Pharmacists say insurance “brokers” are raising drug costs. A federal agency looking at corporate practices.

When Scott Newman opened the Newman family pharmacy in Chesapeake in 2013, it was a new chapter in his career as a pharmacist as he moved away from Rite Aid.

But over the years, he said, changes in the industry began to put pressure on his business until he knew he had come to the end of the road.

“There was nowhere to go but to get off,” Newman said.

The driving force that kept him out of business were what he called “take it or leave it” contracts with entities called pharmacy benefit managers, according to Neumann, president of Pharmacists United for Truth and Transparency.

“They cut me back every year — down and down and down,” he said.

Newman said the entities are “intermediaries” between drug manufacturers and pharmacies set up by drug companies to help with billing.

“Traditionally, the idea of ​​a PBM is a good one,” he said.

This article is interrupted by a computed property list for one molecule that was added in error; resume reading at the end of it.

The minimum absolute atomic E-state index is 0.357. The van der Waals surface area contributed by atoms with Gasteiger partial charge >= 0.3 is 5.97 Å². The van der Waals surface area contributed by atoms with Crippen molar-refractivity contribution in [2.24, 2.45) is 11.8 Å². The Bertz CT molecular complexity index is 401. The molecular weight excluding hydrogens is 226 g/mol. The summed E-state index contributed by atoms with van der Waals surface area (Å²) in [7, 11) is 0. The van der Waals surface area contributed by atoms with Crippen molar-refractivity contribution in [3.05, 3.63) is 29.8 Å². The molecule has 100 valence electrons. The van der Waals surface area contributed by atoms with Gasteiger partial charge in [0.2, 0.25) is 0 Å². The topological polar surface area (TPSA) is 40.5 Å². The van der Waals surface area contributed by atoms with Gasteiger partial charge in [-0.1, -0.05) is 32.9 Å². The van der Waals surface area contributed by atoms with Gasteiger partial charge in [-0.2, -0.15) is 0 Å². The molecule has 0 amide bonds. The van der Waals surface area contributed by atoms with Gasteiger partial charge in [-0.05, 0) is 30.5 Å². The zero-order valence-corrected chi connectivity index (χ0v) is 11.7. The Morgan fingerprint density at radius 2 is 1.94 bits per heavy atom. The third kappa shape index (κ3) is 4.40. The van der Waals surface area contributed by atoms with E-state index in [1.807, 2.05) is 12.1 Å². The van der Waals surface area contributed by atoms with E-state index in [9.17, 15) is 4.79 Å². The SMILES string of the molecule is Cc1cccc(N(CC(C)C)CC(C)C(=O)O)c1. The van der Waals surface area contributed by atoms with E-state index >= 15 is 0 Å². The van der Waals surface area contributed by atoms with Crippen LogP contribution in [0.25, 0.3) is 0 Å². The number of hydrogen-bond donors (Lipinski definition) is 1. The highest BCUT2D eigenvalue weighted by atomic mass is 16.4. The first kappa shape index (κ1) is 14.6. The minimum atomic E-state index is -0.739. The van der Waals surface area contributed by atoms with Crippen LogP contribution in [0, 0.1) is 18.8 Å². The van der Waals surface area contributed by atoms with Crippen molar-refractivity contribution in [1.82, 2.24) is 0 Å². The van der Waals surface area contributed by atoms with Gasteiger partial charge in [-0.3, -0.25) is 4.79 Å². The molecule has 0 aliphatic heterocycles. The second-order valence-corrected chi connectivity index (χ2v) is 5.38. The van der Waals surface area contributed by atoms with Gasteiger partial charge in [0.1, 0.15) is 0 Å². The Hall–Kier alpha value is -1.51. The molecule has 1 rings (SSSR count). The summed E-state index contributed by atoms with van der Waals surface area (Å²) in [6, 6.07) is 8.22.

But they drive up pharmacy and patient costs by reducing competition as they push business toward pharmacies in their corporate umbrella as well as increasing rebates for drug manufacturers, according to Newman.

Federal Trade Commission Announce an investigation into PBMs And how they affected drug prices on June 7th after years of protest by independent pharmacists and clients.

“Although many people have never heard of pharmacy benefit managers, these powerful intermediaries have an enormous impact on the US prescription drug system,” FTC Chair Lina Khan said in the announcement. “This study will shed light on the practices of these companies and their impact on pharmacies, payers, clinicians, and patients.”